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  1. #1
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    Digital sensor latitude?

    Does anyone know how much latitude digital sensors have? I think back in the film days it was around 10?

    How much latitude does the human eye have in general?

    Thanks,

    Kkamin
    Associate member of the American Society of Media Photographers
    www.studiogata.com





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    I have seen tests that seem to indicate about 14, however the noise gets really intense on the upper end, so it is speculative. The human eye is 12 to 14.

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    I've seen every number under the sun quoted for both the camera and the human eye (wouldn't mind an authoritative peer reviewed answer though if someone knows).

    So far my own very heavy and detailed experiments have shown quite conclusively that the latitude on the digital camera sensor is always 1 stop less than you need it to be
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    I was taught that color neg film was about 7 stops, slide film was about 5 stops and B&W neg film might be as high as 9 or 10 stops.
    Digital sensors were said to be closest to slide film, so about 5 stops....but that was several years ago.

    If you look at the histogram on most cameras. It will have 5 vertical sections...supposedly corresponding to the 5 stops of latitude.

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    Mr. Rain Cloud
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    I have no idea how to express the dynamic range of the human eye, but have read that it can se into brightness rangers with a 10,000 : 1 ratio, ie, into a blast furnace filled with glowing molten metal, to a high-altitude snowfield in full sunlight, to a moonlighted night, to a single candle lighting a cave....so....

    Camera Dynamic ranges with digital SLRs now surpass those of color slide film which I always considered to be six stops. Here are some recent scientific test results on a few popular cameras: there are over 30 more cameras listed. The current dynamic range "champs" are digital medium format backs, the Nikon D3x, and the FujiFilm S5 Pro, which has a listed range of 13.5 stops; many Fuji fans take exception to the way DXO Mark tested the S5 Pro; it along with the S3 Pro that came before, has a dual photo diode system- a small pixel for brilliant light, and a larger pixel for lower light levels, both contained under a single microlens. Fuji's dual-pixel approach, some users say, can capture 14+ stops range--with MOST of the additional range in the highlight areas.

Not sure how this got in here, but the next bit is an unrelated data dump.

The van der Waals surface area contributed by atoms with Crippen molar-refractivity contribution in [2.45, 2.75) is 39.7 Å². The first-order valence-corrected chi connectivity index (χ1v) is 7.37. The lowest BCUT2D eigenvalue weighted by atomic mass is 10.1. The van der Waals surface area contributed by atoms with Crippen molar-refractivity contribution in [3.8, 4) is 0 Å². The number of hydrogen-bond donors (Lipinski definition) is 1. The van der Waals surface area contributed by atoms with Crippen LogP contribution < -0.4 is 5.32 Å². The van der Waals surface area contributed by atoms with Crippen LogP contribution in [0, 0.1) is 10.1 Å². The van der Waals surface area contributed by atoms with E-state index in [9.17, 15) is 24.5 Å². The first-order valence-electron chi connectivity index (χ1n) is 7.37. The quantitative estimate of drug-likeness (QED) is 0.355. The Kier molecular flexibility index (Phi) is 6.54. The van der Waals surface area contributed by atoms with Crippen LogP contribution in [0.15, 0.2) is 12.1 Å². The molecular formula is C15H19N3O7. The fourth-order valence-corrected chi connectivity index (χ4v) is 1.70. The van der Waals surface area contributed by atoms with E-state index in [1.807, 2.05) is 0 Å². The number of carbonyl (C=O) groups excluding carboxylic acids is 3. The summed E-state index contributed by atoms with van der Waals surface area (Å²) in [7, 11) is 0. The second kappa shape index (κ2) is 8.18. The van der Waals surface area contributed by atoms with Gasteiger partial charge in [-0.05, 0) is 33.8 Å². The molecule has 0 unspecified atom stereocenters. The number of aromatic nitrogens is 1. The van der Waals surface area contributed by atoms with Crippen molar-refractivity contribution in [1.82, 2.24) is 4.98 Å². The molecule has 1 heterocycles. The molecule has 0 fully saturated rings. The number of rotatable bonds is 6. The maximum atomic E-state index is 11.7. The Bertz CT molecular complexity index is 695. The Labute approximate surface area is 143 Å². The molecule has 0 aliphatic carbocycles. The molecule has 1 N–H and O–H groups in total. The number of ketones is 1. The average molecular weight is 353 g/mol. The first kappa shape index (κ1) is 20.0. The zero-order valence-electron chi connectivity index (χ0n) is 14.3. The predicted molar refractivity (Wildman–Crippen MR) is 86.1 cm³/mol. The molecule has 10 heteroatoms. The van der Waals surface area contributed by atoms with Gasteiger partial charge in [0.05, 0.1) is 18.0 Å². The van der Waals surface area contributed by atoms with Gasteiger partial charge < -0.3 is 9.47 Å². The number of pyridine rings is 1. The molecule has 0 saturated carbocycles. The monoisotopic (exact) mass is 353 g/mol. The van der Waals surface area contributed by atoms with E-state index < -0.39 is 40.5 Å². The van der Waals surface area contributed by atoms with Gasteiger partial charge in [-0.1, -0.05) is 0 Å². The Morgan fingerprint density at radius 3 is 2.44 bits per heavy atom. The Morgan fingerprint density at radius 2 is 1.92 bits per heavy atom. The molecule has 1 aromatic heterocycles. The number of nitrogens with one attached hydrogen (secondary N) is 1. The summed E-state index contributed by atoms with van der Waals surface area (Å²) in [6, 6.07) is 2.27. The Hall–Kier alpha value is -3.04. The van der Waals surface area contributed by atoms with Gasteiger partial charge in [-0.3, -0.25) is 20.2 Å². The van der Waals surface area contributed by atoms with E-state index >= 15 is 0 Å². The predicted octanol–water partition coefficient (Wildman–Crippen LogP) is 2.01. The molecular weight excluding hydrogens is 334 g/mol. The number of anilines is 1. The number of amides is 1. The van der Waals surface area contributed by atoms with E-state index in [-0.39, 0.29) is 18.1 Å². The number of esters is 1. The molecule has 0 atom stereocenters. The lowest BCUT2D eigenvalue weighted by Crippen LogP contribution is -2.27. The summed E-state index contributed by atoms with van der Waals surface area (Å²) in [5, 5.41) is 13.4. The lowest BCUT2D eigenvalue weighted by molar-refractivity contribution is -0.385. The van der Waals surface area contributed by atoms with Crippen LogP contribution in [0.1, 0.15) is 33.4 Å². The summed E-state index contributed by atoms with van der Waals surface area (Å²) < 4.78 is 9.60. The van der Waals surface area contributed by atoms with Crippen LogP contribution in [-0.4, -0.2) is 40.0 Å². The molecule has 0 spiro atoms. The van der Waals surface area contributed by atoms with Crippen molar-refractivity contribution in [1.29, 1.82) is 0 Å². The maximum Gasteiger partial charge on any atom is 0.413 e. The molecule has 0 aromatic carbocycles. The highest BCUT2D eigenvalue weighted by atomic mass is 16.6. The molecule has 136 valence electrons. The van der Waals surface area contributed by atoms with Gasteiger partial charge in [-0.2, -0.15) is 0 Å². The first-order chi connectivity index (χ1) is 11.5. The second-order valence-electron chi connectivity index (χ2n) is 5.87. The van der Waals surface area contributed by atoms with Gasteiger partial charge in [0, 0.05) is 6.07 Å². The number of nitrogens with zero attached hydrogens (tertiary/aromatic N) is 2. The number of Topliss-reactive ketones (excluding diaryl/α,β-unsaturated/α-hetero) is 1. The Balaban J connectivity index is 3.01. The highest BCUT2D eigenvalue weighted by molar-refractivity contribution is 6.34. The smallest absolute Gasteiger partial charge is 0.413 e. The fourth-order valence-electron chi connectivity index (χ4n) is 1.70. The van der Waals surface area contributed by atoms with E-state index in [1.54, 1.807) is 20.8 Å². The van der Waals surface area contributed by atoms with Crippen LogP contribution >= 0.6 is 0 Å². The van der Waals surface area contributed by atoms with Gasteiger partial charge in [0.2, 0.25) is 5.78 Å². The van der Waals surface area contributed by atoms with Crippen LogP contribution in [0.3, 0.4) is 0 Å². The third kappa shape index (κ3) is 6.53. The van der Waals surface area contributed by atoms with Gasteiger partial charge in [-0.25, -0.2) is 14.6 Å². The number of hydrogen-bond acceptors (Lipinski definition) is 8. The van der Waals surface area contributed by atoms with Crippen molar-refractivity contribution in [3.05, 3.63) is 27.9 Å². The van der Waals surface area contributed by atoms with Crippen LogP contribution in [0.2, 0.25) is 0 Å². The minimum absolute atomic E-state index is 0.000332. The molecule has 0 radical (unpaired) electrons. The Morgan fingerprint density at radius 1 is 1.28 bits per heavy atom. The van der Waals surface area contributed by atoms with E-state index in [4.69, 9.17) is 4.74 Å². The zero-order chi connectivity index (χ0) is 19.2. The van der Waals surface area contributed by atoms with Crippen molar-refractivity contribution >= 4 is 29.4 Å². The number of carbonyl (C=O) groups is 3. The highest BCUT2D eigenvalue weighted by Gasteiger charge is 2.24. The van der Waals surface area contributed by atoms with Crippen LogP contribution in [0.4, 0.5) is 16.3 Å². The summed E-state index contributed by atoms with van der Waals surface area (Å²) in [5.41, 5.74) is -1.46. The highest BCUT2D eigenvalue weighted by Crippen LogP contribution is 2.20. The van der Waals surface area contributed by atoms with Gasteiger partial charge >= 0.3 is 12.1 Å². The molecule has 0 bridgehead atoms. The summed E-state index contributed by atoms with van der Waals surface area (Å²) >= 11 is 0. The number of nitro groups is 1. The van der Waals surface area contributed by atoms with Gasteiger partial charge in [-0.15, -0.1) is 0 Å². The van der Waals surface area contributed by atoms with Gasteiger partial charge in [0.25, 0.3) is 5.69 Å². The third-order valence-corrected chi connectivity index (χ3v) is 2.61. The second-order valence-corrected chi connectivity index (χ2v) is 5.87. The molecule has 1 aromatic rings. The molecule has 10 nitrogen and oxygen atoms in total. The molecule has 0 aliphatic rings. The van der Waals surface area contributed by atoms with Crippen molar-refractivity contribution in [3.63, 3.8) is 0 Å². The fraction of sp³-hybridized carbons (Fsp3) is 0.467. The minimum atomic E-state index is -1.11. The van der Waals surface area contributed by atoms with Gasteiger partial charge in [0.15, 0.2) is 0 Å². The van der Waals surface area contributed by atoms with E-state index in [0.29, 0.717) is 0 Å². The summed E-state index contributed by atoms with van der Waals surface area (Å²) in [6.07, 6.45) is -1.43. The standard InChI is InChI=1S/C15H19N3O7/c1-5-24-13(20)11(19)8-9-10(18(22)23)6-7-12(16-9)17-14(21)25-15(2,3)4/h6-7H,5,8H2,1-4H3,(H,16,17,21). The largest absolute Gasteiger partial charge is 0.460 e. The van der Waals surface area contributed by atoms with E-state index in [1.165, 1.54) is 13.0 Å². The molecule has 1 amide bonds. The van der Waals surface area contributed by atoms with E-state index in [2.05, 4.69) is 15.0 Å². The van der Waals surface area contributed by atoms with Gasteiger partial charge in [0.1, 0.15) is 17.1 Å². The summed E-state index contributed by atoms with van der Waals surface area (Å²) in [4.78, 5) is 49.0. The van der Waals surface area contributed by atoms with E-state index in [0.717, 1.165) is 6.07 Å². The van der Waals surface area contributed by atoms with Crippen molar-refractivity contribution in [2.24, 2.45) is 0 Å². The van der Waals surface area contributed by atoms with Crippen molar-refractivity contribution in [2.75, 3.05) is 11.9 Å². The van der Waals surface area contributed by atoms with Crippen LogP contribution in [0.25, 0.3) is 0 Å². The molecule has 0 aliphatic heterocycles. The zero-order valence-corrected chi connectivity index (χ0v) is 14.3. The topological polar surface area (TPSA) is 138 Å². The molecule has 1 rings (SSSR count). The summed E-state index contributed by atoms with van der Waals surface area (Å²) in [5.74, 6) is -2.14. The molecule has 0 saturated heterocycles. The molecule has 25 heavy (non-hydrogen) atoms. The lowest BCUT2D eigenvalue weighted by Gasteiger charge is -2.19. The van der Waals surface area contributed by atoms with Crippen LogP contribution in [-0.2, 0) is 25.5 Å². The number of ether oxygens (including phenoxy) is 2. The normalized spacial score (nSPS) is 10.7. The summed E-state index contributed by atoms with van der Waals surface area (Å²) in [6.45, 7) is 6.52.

Here's a brief list of some of the top,new cameras. Dynamic range has been steadily creeping upwards every two years or so. These numbers are in f/stops.

    Camera rankings

    Nikon D3x 13.7, Nikon D3 12.2, Nikon D700 12.2, Canon 1Ds Mark III 12.0, Canon 5D Mark II 11.9, Sony Alpha 850 12.2, Sony Alpha 900 12.3, Canon 1Ds Mark II 11.3, Nikon D90 12.5, Nikon D5000 12.5, Nikon D300s 12.2, Sony Alpha 380 11.8, Nikon D300 12.0, Sony Alpha 700 11.9, Canon 1D Mark II-n 11.2,Canon 1D Mark III 11.7, Canon 5D 11.1, FujiFilm FinePix S5 Pro 13.5+, Canon 7D 11.7, Nikon D60 11.4, Nikon D200 11.5, Nikon D40x 11.5, Canon 40D 11.3, Pentax KM 11.4, FujiFilm FinePix S3 Pro 13.5--and the list goes on.

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    Exactly why I said it is speculative. Here is a test that I found and you can make up your own mind:

    Clarkvision: Exposure Latitude of a Digital Camera

    I would add that the human eye latitude is rather high because the human eye can detect 3cc of color and it is even more sensitive to blue light.

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    Film is rated by the ASA/ISO system. The higher the ISO rating, the faster the film (less light needed to expose it properlly). The higher the ISO, the more noise in the final print. The ISO ratings given to the digital camera sensors are an attempt to draw a correlation between the system people are used to and the new digital systems. Here, the larger the individual pixel element on the sensor, the more sensitive (higher ISO, less light needed to expose properly. Also, you can increase the sensitivity (ISO) of the digital sensor by applying more electrical energy to it. This is how digital cameras adjust their ISO ratings, by applying more electrical current or bias to the sensor. Just like film, a higher ISO (more power applied to the sensor) will cause much more noise in the final picture.

 

 

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